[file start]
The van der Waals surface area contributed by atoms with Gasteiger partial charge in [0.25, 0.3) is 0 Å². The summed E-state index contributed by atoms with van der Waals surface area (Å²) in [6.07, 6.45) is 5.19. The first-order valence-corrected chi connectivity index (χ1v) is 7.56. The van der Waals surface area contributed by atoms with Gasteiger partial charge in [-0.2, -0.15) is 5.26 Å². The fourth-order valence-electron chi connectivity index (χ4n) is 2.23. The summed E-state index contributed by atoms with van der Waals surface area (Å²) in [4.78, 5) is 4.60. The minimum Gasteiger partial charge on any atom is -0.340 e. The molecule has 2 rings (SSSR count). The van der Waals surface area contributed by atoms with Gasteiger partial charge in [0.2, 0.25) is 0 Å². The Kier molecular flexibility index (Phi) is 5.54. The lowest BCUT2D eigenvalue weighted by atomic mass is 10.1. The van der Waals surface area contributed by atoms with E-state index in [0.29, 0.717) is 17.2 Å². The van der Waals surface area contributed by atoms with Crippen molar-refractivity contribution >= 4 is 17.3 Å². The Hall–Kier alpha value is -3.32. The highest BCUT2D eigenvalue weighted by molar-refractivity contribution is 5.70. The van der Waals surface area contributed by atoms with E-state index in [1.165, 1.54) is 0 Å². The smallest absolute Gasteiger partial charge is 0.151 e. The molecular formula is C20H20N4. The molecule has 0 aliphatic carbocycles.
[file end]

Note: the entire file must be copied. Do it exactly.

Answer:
The van der Waals surface area contributed by atoms with Gasteiger partial charge in [0.25, 0.3) is 0 Å². The summed E-state index contributed by atoms with van der Waals surface area (Å²) in [6.07, 6.45) is 5.19. The first-order valence-corrected chi connectivity index (χ1v) is 7.56. The van der Waals surface area contributed by atoms with Gasteiger partial charge in [-0.2, -0.15) is 5.26 Å². The fourth-order valence-electron chi connectivity index (χ4n) is 2.23. The summed E-state index contributed by atoms with van der Waals surface area (Å²) in [4.78, 5) is 4.60. The minimum Gasteiger partial charge on any atom is -0.340 e. The molecule has 2 rings (SSSR count). The van der Waals surface area contributed by atoms with Gasteiger partial charge in [0.2, 0.25) is 0 Å². The Kier molecular flexibility index (Phi) is 5.54. The lowest BCUT2D eigenvalue weighted by atomic mass is 10.1. The van der Waals surface area contributed by atoms with E-state index in [0.29, 0.717) is 17.2 Å². The van der Waals surface area contributed by atoms with Crippen molar-refractivity contribution >= 4 is 17.3 Å². The Hall–Kier alpha value is -3.32. The highest BCUT2D eigenvalue weighted by molar-refractivity contribution is 5.70. The van der Waals surface area contributed by atoms with E-state index in [1.165, 1.54) is 0 Å². The smallest absolute Gasteiger partial charge is 0.151 e. The molecular formula is C20H20N4. The molecule has 0 aliphatic carbocycles.